Christian McGuire spends most of his time as one of the leading conrunners of the age, but thanks to Chris Garcia he hasn’t been completely lost to the world of fanwriting. Plenty of people will want to read all about McGuire’s adventures at Further Confusion 2009 once I mention that one of the lines in the report is: “A prurient Pink Panther holding up the tail of the Tiger before him offered Andy the choice to play jump rope with the tail. All I can say is that Andy can Double-Dutch with me any day.”

Leigh Ann Hildebrand is yet another friend of Chris’s with a great sense of humor. This is not even the funniest line in her list of “Five Things I’m No Longer Allowed To Do in the Fanzine Lounge”:

4. Not allowed to offer impromptu origami classes using materials at hand, even with the justification that it’s a form of performance art expressing my thoughtful critique of the phrase “core fandom.”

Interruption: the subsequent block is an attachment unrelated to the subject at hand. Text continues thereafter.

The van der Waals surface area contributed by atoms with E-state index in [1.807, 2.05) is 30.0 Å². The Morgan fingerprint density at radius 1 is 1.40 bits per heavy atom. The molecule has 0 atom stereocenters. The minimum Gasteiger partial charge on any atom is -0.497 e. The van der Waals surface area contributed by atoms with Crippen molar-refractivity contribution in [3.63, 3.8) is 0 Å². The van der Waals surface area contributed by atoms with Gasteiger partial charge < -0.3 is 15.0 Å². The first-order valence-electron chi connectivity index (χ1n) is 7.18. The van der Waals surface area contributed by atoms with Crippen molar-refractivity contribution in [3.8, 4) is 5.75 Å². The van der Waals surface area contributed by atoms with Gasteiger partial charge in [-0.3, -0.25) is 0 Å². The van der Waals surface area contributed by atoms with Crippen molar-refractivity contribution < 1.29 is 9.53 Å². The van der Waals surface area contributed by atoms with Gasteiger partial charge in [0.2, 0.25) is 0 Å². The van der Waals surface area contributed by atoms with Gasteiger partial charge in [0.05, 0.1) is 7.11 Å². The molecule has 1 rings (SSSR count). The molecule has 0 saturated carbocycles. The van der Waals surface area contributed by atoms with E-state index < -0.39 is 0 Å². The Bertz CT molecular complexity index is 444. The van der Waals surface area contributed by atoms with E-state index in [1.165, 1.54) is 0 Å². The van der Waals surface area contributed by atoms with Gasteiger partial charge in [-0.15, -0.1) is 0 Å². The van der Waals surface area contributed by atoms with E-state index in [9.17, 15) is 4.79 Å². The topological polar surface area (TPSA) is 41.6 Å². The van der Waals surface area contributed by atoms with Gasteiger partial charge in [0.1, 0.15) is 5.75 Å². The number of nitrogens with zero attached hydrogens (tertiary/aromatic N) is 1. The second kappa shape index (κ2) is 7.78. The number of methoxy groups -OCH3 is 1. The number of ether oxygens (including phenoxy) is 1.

Every issue of The Drink Tank is highlighted by a combination of original art and assorted graphics liberated from the internet. An example of the latter, my favorite in issue #200, is the wry parody of RIAA’s anti-piracy ads showing a woman in a pre-WWI hairdo manipulating two Edison phonographs under the caption “Home Cylinder Duplication Is Killing the Music Industry.”

It doesn’t seem that long ago Chris was gushing poetically about what it might be like to produce his hundredth ish, at the time something only a select few active faneds like Arnie Katz, Knarley Welch and Mike Glyer could claim. Within five seconds after mentioning this in File 770, I immediately heard from myriads of offended fans who’d been left off the list, the most impressive being Mark and Evelyn Leeper who wondered what was the big deal, since their MT Void has published fifteen “one-hundredth” issues.